Transformer dew point measurement and insulation moisture estimation part 1

Author: Tom Melle


It is no secret that water and electricity do not play well together. Even the smallest amounts of moisture in a power transformer can have varying degrees of problems ranging from limited output to catastrophic failure. In this article, we will explore the fundamentals of measuring the dew point for estimating moisture content of dry insulation inside of power transformers. This is beneficial during installation, after performing routine maintenance and ongoing, over the life of the transformer.


Background on dew point measurements


Dew point is defined as the temperature to which air must be cooled for water condensation to begin. At dew point, the partial water vapor pressure in air equals the water vapor saturation pressure. In this state, condensation and evaporation are in equilibrium and take place at the same rate. Since the correlation between water vapor saturation pressure and temperature is known, the dew point can be calculated from the measured temperature and the relative humidity. Pressure is also a component of dew point – any variation in total pressure changes the partial water vapor pressure of the gas being measured.


A traditional method to measure dew point is a chilled mirror instrument where the mirror is cooled down until dew forms. The dew formation causes light to be scattered on the surface, which is detected with optics. At the start of dew formation, the temperature of the mirror denoting dew point is read by a thermometer. This fundamental measuring technology is traditionally used as a calibration reference in laboratories because it gives very accurate results over a wide range of dew points. However, it cannot tolerate dusty or hydrocarbon-rich environments due to its sensitive optics and thus is less commonly used for process control purposes.


Recent technology incorporates capacitive sensors to measure the dew point of a gas sample and is the basis for most modern dew point sensors. Regardless of the technology, the dew point meter must be capable of operating at low inlet pressure at ambient conditions and with good resolution to -60°C (-76°F) dew point or lower.


Estimation of insulation moisture content


For many years, the dew point measurement technique has been widely used to estimate moisture content of dry insulation inside  power transformers. Experience strongly suggests that the technique provides an accurate and reliable method of moisture estimation in a gas space. When used with proper understanding, it can be a very useful tool.


The dew point within a closed vessel is responsive to the surface moisture on the insulation. A reliable measurement requires that a state of equilibrium be achieved between the surface moisture level and that of the surrounding gas space. When the internal atmospheric environment is changed by the introduction of dry air or dry nitrogen, a period of equilibration must occur for the dew point to adequately represent the surface moisture. Equilibrium exists when, in an otherwise static condition, the moisture content is constant for 6-12 hours.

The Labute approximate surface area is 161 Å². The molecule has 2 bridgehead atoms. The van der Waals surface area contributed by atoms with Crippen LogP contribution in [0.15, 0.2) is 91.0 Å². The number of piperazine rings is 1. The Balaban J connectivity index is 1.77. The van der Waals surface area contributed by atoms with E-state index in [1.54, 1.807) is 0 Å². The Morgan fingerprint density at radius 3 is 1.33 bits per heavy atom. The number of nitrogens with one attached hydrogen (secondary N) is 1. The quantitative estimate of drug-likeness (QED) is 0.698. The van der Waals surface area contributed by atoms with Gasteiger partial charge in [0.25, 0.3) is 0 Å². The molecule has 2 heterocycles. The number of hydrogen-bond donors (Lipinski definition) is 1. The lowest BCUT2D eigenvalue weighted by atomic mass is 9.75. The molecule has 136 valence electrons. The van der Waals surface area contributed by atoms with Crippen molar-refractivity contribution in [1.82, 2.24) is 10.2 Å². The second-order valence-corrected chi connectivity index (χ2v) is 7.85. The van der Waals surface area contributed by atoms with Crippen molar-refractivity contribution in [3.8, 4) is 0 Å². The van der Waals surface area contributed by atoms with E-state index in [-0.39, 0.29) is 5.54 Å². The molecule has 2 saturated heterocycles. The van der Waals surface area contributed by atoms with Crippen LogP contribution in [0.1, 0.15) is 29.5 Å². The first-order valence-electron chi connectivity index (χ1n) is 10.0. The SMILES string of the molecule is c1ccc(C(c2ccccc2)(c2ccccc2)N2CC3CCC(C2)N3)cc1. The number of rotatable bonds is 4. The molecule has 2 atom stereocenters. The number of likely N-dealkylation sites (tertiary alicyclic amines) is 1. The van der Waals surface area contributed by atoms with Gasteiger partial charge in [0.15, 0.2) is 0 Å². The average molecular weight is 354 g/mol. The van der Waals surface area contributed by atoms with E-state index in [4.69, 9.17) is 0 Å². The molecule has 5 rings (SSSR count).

Knowing the dew point in degrees Celsius can be used to obtain the vapor pressure. If the total pressure at the dew point instrument is different from the tank pressure, the measured vapor pressure must be corrected by multiplying the measured value by the ratio of the absolute tank pressure to the absolute pressure at the dew point instrument. The average surface moisture content of the insulation structure can be found based on the insulation temperature and the vapor pressure of the insulation environment.


An example using the following measured conditions illustrates this procedure:

  • Dew point –40°C ( –40°F)

  • Insulation temperature 20°C (68°F)

  • Tank gauge pressure 14 kPa (2 psig)

  • Pressure at dew point instrument 0 kPa (0 psig)

  • Atmospheric pressure 101.35 kPa (14.7 psi)

Per C57.93-2007 (Annex B) Figure B1 – conversion from dew point or frost point to vapor pressure - the vapor pressure is 100 μm (13.3 Pa). Using this figure and the information above, correct the vapor pressure to tank conditions:


100 * (14.7 + 2) / (14.7 + 0) = 114um (15Pa)


Per C57.93-2007 Figure B.2 - Moisture equilibrium chart - the moisture content equates to 0.75% of the dry weight of insulation at the junction of 114 μm (15.2 Pa) vapor pressure and the insulation temperature of 20 °C.


It is advisable to measure pressure, temperature and dew point several times during the equalizing period (12–24 hours) to assure that equilibrium is achieved. Equilibrium exists when, in an otherwise static condition, the moisture content remains constant for at least 12 hours.


The following four precautions need emphasis when making a dew point measurement:

  1. Equilibrium conditions must be reached.

  2. Insulation temperature must be known accurately.

  3. The measuring equipment shall be properly calibrated and be in good working order.

  4. It may be necessary to remove the dew point probe or other detector after each use to minimize the risk of contamination from oil vapor and splashed oil. Contamination may destroy its calibration.



VAISALA DEWPOINT METER USER’S GUIDE  (M010091EN-F ) 2007; Vaisala Oyj; Helsenki, Finland 

SHAW AUTOMATIC DEWPOINT METER MANUAL  (SADPMAN0704 ) 2004; Moisture Meters Ltd; Westgate, Bradford, England